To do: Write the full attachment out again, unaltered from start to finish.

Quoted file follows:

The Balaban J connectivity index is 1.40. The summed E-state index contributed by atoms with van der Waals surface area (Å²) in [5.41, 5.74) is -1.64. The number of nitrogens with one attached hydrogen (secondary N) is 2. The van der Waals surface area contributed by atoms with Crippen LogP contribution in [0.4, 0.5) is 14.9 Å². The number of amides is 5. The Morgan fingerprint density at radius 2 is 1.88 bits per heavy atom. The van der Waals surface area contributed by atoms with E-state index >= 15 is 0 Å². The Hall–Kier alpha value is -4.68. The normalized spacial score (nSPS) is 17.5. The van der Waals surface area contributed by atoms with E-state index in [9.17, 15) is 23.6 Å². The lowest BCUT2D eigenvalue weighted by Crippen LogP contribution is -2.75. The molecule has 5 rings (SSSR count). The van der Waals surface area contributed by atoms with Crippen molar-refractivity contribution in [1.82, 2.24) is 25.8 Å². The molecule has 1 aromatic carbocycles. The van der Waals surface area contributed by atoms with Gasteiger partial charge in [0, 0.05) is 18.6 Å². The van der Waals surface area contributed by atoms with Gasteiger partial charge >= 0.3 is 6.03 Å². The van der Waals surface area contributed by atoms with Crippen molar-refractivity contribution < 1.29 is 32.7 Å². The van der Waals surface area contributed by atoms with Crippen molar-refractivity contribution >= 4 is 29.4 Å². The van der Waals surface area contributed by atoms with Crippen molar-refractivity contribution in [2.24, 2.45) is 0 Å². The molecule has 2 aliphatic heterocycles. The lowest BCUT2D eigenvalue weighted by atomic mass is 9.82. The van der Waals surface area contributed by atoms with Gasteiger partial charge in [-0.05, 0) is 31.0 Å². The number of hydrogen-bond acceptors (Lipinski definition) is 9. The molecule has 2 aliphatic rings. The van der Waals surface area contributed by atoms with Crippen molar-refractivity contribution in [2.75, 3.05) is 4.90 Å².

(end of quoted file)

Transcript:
The Balaban J connectivity index is 1.40. The summed E-state index contributed by atoms with van der Waals surface area (Å²) in [5.41, 5.74) is -1.64. The number of nitrogens with one attached hydrogen (secondary N) is 2. The van der Waals surface area contributed by atoms with Crippen LogP contribution in [0.4, 0.5) is 14.9 Å². The number of amides is 5. The Morgan fingerprint density at radius 2 is 1.88 bits per heavy atom. The van der Waals surface area contributed by atoms with E-state index >= 15 is 0 Å². The Hall–Kier alpha value is -4.68. The normalized spacial score (nSPS) is 17.5. The van der Waals surface area contributed by atoms with E-state index in [9.17, 15) is 23.6 Å². The lowest BCUT2D eigenvalue weighted by Crippen LogP contribution is -2.75. The molecule has 5 rings (SSSR count). The van der Waals surface area contributed by atoms with Crippen molar-refractivity contribution in [1.82, 2.24) is 25.8 Å². The molecule has 1 aromatic carbocycles. The van der Waals surface area contributed by atoms with Gasteiger partial charge in [0, 0.05) is 18.6 Å². The van der Waals surface area contributed by atoms with Gasteiger partial charge >= 0.3 is 6.03 Å². The van der Waals surface area contributed by atoms with Crippen molar-refractivity contribution < 1.29 is 32.7 Å². The van der Waals surface area contributed by atoms with Crippen molar-refractivity contribution >= 4 is 29.4 Å². The van der Waals surface area contributed by atoms with Crippen molar-refractivity contribution in [2.24, 2.45) is 0 Å². The molecule has 2 aliphatic heterocycles. The lowest BCUT2D eigenvalue weighted by atomic mass is 9.82. The van der Waals surface area contributed by atoms with Gasteiger partial charge in [-0.05, 0) is 31.0 Å². The number of hydrogen-bond acceptors (Lipinski definition) is 9. The molecule has 2 aliphatic rings. The van der Waals surface area contributed by atoms with Crippen molar-refractivity contribution in [2.75, 3.05) is 4.90 Å².